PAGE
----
Buck Snort
February 6, 2011, 02:42 AM
. The only thing better than a 357 or 44 Magnum is a 45 Colt..


The only thing better than a 45 Colt is a 454 Casull...............and it goes on and on until you get to the 500 S@W!!

earplug
February 6, 2011, 02:55 AM
I own both. I have to admit to not shooting the 44 in many moons.
I reload so cost is not a big factor.
The .357/38 special is just fun to shoot.
My S&W 625 in 45 ACP is a very close contender for target use.

_N4Z_
February 6, 2011, 11:20 AM
I will chime in on this. Go .357 mag, and do give the Rugers (GP100 and SP101) and hard look. I have both, no plans of losing either. Also started reloading - highly recommended. Opens up a whole new world of possibilities. I have found some load combinations that will make you grin silly when shooting them.
Got so taken up with it I now also own a Marlin 1894c, which of course shoots the .357.

I have shot the .44mag, and as others have already stated, it is a much larger animal. I liked it, but I doubt I would shoot one as much as I do the .357. Out of revolvers with full house loads you get quite a wave of impulse down the arm and thru the shoulder. ....This shooter has mild "arthur" in his shoulder so.... :uhoh: Doesn't feel good. One exception I found concerning .44 mag recoil is the DesertEagle. Those things are recoil sponges and alot of fun.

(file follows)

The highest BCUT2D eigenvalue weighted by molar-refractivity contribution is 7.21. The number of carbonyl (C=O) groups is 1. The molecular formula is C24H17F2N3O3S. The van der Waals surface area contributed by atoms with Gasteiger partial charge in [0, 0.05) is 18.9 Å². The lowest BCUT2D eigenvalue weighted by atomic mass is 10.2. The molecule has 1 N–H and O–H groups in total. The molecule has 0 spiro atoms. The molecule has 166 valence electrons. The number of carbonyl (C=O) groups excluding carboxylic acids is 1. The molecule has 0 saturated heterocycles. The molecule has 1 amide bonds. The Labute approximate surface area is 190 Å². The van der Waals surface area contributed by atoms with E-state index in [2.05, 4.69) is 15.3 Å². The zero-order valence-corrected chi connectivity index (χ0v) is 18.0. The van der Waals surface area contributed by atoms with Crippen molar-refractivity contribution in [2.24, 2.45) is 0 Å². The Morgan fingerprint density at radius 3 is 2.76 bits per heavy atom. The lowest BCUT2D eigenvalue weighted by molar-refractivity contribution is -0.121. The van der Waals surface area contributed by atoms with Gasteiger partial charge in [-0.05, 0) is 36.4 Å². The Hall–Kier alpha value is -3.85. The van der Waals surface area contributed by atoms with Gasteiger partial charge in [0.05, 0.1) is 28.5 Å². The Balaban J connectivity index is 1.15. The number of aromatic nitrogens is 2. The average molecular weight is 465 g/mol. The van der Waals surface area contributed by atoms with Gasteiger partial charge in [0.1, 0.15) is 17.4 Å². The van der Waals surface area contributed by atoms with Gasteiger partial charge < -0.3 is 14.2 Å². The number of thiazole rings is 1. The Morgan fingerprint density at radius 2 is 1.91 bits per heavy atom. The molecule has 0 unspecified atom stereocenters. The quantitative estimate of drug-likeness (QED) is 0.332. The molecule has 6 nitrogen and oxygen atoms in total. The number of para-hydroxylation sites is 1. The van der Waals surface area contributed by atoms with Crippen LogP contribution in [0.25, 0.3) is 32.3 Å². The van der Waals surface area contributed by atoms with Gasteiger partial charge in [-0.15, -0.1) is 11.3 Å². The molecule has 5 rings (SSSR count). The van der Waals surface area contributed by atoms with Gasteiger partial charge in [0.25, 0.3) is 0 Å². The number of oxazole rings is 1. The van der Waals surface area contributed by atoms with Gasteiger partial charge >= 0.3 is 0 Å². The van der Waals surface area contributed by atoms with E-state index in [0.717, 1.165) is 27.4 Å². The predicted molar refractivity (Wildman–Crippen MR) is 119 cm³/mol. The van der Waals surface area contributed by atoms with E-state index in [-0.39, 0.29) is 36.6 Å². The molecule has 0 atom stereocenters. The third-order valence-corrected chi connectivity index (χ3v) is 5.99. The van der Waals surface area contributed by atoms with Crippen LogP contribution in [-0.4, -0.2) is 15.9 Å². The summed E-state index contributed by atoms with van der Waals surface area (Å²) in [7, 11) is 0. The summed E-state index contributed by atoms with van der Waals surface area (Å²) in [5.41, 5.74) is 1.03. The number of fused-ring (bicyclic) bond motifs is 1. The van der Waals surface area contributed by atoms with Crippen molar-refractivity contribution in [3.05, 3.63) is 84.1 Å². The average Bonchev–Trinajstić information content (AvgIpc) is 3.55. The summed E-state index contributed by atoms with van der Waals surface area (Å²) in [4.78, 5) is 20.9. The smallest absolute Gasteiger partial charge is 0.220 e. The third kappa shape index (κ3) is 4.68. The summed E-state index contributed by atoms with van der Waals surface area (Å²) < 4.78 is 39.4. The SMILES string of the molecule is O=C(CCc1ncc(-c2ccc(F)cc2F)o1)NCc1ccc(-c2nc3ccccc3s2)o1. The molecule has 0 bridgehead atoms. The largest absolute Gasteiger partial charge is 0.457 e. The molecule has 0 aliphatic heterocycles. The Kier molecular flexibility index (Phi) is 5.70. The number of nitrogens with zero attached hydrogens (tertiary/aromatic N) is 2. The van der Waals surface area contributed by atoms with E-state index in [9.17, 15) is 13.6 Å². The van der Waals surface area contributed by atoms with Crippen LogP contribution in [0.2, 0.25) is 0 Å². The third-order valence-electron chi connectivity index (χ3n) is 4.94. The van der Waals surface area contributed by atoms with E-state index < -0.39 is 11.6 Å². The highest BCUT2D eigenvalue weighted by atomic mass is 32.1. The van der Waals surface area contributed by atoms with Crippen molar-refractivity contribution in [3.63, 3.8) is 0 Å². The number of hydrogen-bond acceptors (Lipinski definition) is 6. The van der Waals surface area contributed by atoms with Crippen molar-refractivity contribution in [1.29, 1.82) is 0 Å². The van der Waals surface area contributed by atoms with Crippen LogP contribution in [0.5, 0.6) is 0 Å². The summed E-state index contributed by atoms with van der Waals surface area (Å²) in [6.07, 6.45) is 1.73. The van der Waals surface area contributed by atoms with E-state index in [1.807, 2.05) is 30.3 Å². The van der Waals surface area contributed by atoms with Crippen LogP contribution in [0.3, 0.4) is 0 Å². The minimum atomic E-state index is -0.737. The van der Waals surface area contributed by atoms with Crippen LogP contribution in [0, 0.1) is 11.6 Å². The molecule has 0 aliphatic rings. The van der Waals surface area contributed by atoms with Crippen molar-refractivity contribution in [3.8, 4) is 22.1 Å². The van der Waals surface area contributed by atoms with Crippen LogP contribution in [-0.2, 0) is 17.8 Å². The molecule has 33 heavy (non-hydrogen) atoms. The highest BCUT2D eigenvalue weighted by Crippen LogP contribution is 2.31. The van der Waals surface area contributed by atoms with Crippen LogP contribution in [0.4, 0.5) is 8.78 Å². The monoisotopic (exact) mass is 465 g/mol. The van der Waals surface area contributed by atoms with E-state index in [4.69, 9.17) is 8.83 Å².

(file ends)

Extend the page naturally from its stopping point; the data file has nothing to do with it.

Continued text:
Peter M. Eick
February 6, 2011, 11:30 AM
Pro's
357 Magnum, I can bang away with full power 1935 power level (beyond today's book max loads) for a full morning session and not develop flinch or really have problems shooting it. I get bored before I flinch.